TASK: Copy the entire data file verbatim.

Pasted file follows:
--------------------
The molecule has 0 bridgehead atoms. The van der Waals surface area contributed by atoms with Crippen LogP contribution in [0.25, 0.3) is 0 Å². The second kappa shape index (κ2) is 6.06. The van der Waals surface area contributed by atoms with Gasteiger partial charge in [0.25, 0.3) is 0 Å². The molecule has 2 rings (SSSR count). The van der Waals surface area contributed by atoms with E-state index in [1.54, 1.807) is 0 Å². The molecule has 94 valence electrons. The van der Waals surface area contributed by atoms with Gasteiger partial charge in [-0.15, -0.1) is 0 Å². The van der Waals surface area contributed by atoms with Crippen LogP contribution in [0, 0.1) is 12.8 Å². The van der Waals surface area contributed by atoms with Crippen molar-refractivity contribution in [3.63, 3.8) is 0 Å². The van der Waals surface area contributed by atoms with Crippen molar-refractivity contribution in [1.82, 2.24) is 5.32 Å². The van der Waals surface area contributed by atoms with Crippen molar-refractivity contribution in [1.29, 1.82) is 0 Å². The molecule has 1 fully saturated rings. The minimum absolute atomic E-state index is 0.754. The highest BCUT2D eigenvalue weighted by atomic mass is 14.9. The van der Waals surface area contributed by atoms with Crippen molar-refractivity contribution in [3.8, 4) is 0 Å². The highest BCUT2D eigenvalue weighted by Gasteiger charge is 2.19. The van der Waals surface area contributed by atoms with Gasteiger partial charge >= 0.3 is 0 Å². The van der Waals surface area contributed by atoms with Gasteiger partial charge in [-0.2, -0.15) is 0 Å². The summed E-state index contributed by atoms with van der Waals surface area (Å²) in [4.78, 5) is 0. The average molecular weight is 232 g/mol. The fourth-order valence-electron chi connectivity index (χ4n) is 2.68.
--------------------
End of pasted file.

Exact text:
The molecule has 0 bridgehead atoms. The van der Waals surface area contributed by atoms with Crippen LogP contribution in [0.25, 0.3) is 0 Å². The second kappa shape index (κ2) is 6.06. The van der Waals surface area contributed by atoms with Gasteiger partial charge in [0.25, 0.3) is 0 Å². The molecule has 2 rings (SSSR count). The van der Waals surface area contributed by atoms with E-state index in [1.54, 1.807) is 0 Å². The molecule has 94 valence electrons. The van der Waals surface area contributed by atoms with Gasteiger partial charge in [-0.15, -0.1) is 0 Å². The van der Waals surface area contributed by atoms with Crippen LogP contribution in [0, 0.1) is 12.8 Å². The van der Waals surface area contributed by atoms with Crippen molar-refractivity contribution in [3.63, 3.8) is 0 Å². The van der Waals surface area contributed by atoms with Crippen molar-refractivity contribution in [1.82, 2.24) is 5.32 Å². The van der Waals surface area contributed by atoms with Crippen molar-refractivity contribution in [1.29, 1.82) is 0 Å². The molecule has 1 fully saturated rings. The minimum absolute atomic E-state index is 0.754. The highest BCUT2D eigenvalue weighted by atomic mass is 14.9. The van der Waals surface area contributed by atoms with Crippen molar-refractivity contribution in [3.8, 4) is 0 Å². The highest BCUT2D eigenvalue weighted by Gasteiger charge is 2.19. The van der Waals surface area contributed by atoms with Gasteiger partial charge >= 0.3 is 0 Å². The van der Waals surface area contributed by atoms with Gasteiger partial charge in [-0.2, -0.15) is 0 Å². The summed E-state index contributed by atoms with van der Waals surface area (Å²) in [4.78, 5) is 0. The average molecular weight is 232 g/mol. The fourth-order valence-electron chi connectivity index (χ4n) is 2.68.